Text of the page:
Next week, over 3,500 people — spanning marketing and PR professionals, business executives, content managers and creators — will gather in Cleveland, Ohio for Content Marketing World 2015. Hosted by Content Marketing Institute, the four-day event (Sept 8-11) attracts attendees from all industries to share best practices around how companies can use content to drive new business and differentiate their brand amidst a crowded marketplace.

We’re very excited that Taboola was invited to host a “lunch and learn” session on How to Create Content that Converts, Drives Positive ROI. The presentation will include several practical case studies featuring companies that built successful performance-driven content strategies, while also sharing our best practices on topics such as content ideation, landing page optimization, A/B testing, and more.

The session will take place on Wednesday, September 9th at 12:30 PM, presented by Andrew Milk (Director of Media Account Management) and Inbar Yagur (Senior Content Strategist). As a sneak peek into the topics being discussed, we asked Andrew and Inbar to answer a few questions about the state of content marketing today, and where it might be headed in the coming year.

Q: Why haven’t more companies evolved their content marketing strategies to focus on driving conversions?

Many companies start a content marketing initiative without really knowing what to do and how to measure a “return on investment” (ROI). “Content” can also be a daunting concept, seeming nebulous or artistic, and not immediately relevant or connected to marketing goals. But the truth is, content can drive a broad range of conversions (e.g. actions), ranging from a visitor inputting his or her email address, to viewing a product video, to making a purchase. If you can define a desired action, and craft your content around driving towards that action, you are well on your way creating a content campaign that can scale and drive real business.

Q: What is the biggest obstacle for a marketer in transitioning from “brand awareness” campaigns to more performance-driven efforts?

We’re going to cheat and point out two…

The first issue is focusing your goals. As mentioned above, a performance campaign is not always about a sale. On the other hand, you can’t expect all content to be all things. One piece of content can’t drive purchases, and leads, and social shares, and new visitors. It’s about moving from the macro to the micro in your thinking. Once you have a look, an editorial voice, and a big picture in place, you can plan out article-by-article to make sure each piece of content is driving a specific action.

The second issue revolves around reconciling editorial concerns with the “sales” angle of a piece. We often see marketers at odds with blog writers, and there is an underlying perception that a performance-driven content piece can’t have a clear editorial voice. That is very far from true. Not every sales pitch has to be written like a spammy banner ad. There are plenty of ways to blend both interests in an efficient and seamless manner. It’s just a question of communication, and pushing away the misconceptions around performance content in general.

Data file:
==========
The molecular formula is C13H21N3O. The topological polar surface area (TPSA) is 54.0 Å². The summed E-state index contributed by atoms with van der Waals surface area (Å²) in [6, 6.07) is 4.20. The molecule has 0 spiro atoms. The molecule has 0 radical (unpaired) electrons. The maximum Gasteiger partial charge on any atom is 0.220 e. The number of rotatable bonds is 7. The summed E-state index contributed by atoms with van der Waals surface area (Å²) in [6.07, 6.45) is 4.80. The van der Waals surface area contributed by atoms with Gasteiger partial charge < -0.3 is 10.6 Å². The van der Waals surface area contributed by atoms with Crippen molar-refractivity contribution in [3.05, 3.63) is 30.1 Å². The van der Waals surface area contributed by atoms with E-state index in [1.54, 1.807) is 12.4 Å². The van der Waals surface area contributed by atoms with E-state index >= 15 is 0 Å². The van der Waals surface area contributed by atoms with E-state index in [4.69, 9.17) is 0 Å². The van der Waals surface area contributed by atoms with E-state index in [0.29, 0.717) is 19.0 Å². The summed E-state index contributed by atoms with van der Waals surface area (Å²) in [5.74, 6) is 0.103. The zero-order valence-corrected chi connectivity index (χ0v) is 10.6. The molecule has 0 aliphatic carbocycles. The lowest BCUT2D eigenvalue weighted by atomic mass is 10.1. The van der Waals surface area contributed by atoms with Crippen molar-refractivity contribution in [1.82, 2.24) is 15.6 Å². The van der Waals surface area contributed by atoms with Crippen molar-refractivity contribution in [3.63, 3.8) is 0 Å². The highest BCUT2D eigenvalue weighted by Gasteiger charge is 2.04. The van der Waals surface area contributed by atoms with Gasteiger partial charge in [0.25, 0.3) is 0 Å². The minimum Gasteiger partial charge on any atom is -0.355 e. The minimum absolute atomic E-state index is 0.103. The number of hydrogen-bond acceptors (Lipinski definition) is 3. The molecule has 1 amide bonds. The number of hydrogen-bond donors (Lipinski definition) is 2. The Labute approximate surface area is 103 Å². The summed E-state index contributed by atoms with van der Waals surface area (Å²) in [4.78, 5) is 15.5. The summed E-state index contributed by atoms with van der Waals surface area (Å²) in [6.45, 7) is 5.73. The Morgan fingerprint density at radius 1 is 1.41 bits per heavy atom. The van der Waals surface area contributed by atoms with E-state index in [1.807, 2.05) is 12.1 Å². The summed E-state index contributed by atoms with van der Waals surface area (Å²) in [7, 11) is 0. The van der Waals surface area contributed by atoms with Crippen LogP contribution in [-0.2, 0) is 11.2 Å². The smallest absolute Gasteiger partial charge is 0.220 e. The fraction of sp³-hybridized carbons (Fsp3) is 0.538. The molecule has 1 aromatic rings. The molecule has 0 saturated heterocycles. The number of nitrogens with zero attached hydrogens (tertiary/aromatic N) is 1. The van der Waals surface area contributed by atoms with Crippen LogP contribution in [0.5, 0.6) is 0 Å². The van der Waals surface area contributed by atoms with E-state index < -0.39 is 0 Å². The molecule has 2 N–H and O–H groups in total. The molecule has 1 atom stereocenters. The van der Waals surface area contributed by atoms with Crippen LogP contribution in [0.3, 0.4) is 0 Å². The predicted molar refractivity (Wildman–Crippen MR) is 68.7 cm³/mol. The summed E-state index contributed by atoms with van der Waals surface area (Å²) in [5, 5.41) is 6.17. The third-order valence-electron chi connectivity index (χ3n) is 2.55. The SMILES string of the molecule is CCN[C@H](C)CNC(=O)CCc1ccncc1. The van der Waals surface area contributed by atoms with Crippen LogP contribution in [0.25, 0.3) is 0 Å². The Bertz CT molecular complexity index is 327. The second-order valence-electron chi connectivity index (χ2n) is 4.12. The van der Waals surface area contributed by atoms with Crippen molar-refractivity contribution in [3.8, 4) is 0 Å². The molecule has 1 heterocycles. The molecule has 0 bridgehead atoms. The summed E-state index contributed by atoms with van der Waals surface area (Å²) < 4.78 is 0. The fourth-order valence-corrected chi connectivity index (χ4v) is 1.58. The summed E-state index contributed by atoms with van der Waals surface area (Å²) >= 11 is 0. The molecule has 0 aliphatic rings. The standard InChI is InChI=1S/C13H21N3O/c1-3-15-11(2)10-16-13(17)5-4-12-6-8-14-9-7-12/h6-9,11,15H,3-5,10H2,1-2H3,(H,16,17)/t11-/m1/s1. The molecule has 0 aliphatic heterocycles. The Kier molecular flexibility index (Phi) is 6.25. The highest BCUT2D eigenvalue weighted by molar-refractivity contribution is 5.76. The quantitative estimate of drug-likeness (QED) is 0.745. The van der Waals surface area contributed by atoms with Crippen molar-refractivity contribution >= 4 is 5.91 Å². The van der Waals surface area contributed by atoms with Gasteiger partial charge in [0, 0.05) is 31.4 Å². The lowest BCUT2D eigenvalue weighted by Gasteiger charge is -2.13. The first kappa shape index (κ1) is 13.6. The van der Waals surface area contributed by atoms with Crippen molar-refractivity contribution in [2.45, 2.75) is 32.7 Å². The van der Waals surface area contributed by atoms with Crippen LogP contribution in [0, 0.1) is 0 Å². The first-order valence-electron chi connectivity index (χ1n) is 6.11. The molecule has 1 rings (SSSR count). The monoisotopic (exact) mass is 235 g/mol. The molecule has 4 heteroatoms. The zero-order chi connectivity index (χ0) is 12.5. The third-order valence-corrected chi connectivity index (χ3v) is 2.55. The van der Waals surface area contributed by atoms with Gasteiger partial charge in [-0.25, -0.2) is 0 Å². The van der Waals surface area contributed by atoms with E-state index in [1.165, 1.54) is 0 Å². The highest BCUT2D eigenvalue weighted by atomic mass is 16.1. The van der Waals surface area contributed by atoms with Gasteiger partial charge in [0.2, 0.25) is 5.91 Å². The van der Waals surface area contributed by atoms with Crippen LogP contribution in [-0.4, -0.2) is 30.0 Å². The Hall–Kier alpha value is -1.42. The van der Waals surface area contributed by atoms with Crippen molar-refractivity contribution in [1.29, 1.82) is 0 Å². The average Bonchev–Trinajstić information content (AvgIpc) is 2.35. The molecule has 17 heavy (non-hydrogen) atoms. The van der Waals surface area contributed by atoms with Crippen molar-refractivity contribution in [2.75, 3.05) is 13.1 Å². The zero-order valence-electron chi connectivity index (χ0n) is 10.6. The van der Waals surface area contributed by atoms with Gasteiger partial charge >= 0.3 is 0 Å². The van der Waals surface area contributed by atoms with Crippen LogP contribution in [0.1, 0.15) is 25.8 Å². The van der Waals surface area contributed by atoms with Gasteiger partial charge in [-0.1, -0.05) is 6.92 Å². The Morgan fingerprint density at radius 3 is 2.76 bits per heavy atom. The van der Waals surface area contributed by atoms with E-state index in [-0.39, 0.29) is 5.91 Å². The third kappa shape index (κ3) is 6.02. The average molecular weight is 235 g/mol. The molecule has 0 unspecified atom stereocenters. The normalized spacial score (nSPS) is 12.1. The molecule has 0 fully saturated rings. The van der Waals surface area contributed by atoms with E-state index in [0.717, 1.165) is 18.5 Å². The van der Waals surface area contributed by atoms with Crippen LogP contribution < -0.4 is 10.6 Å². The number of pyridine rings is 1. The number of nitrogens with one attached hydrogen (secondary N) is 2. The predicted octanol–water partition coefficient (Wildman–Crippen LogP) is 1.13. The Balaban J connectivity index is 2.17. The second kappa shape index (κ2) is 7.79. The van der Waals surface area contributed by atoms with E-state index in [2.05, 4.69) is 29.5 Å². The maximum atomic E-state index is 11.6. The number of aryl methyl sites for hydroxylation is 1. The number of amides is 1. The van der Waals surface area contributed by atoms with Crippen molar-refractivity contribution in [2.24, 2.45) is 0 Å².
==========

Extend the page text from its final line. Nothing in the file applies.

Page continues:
Q: Are there specific businesses or industries where you’ve found performance-driven content to be especially effective?

The truth is that, given the right content strategy, almost anything can work. We’ve seen performance-driven content drive results for everything from personal razor products to real estate. The most prevalent vertical right now may be personal finance, but we’re also seeing a boom in the online retailing space around areas including subscription services, B2B and entertainment.

Q: Has the industry shift toward mobile made performance-driven content easier or harder to promote?

Right now, the mobile shift is a huge challenge that everyone is still trying to figure out. It’s easy to promote performance-driven content on mobile. The problem is that it’s being promoted in a manner that is almost identical to desktop, and that can often be problematic.

When promoting on mobile, we strongly encourage A/B testing several different approaches, both on a campaign level and regarding the post-click user experience. Most importantly, don’t lose sight of who your audience is! Are they a 20-something “mobile-first” internet user who doesn’t own a laptop? Are they a 40-something working professional on a train, commuting to the office? The situation is different, which means the behavior will be different. It’s imperative to adjust your strategy accordingly.

Q: What are the key question(s) your session at CMW will answer?

  • How to build a “micro” content strategy to drive per-article conversions
  • How to lay out your content on the page in a way that speaks to even the most inattentive user
  • How to build out a content piece and a call to action that don’t feel too aggressive, but are also effective

Check out the official CMW 2015 event page to learn more about our panel. And if you’ll be in Cleveland next week for the big event, we look forward to meeting you!

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